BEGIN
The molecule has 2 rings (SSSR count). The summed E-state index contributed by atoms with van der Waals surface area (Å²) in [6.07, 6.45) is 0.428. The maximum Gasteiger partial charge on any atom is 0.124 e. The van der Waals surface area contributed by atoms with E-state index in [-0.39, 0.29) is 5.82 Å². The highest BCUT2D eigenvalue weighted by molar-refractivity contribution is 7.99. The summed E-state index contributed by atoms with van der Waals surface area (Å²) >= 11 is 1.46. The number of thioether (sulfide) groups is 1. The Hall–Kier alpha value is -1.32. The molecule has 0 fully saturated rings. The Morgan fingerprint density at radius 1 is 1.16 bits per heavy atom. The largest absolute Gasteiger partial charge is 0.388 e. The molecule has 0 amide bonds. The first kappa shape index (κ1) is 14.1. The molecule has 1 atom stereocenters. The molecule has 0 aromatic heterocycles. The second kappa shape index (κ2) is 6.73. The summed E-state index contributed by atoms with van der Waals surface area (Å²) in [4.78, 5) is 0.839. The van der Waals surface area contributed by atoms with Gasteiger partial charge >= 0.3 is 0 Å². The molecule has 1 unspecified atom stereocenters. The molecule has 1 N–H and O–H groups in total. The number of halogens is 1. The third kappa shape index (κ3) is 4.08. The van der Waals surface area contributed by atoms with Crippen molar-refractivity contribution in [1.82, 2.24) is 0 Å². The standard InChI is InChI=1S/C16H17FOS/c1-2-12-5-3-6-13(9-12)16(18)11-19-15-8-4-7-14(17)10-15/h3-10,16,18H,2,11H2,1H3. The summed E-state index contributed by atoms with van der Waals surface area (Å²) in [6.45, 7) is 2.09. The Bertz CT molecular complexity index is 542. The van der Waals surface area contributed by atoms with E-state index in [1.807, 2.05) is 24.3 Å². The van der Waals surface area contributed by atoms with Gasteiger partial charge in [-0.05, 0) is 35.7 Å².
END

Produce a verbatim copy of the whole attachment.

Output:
The molecule has 2 rings (SSSR count). The summed E-state index contributed by atoms with van der Waals surface area (Å²) in [6.07, 6.45) is 0.428. The maximum Gasteiger partial charge on any atom is 0.124 e. The van der Waals surface area contributed by atoms with E-state index in [-0.39, 0.29) is 5.82 Å². The highest BCUT2D eigenvalue weighted by molar-refractivity contribution is 7.99. The summed E-state index contributed by atoms with van der Waals surface area (Å²) >= 11 is 1.46. The number of thioether (sulfide) groups is 1. The Hall–Kier alpha value is -1.32. The molecule has 0 fully saturated rings. The Morgan fingerprint density at radius 1 is 1.16 bits per heavy atom. The largest absolute Gasteiger partial charge is 0.388 e. The molecule has 0 amide bonds. The first kappa shape index (κ1) is 14.1. The molecule has 1 atom stereocenters. The molecule has 0 aromatic heterocycles. The second kappa shape index (κ2) is 6.73. The summed E-state index contributed by atoms with van der Waals surface area (Å²) in [4.78, 5) is 0.839. The van der Waals surface area contributed by atoms with Gasteiger partial charge >= 0.3 is 0 Å². The molecule has 1 unspecified atom stereocenters. The molecule has 1 N–H and O–H groups in total. The number of halogens is 1. The third kappa shape index (κ3) is 4.08. The van der Waals surface area contributed by atoms with Crippen molar-refractivity contribution in [1.82, 2.24) is 0 Å². The standard InChI is InChI=1S/C16H17FOS/c1-2-12-5-3-6-13(9-12)16(18)11-19-15-8-4-7-14(17)10-15/h3-10,16,18H,2,11H2,1H3. The summed E-state index contributed by atoms with van der Waals surface area (Å²) in [6.45, 7) is 2.09. The Bertz CT molecular complexity index is 542. The van der Waals surface area contributed by atoms with E-state index in [1.807, 2.05) is 24.3 Å². The van der Waals surface area contributed by atoms with Gasteiger partial charge in [-0.05, 0) is 35.7 Å².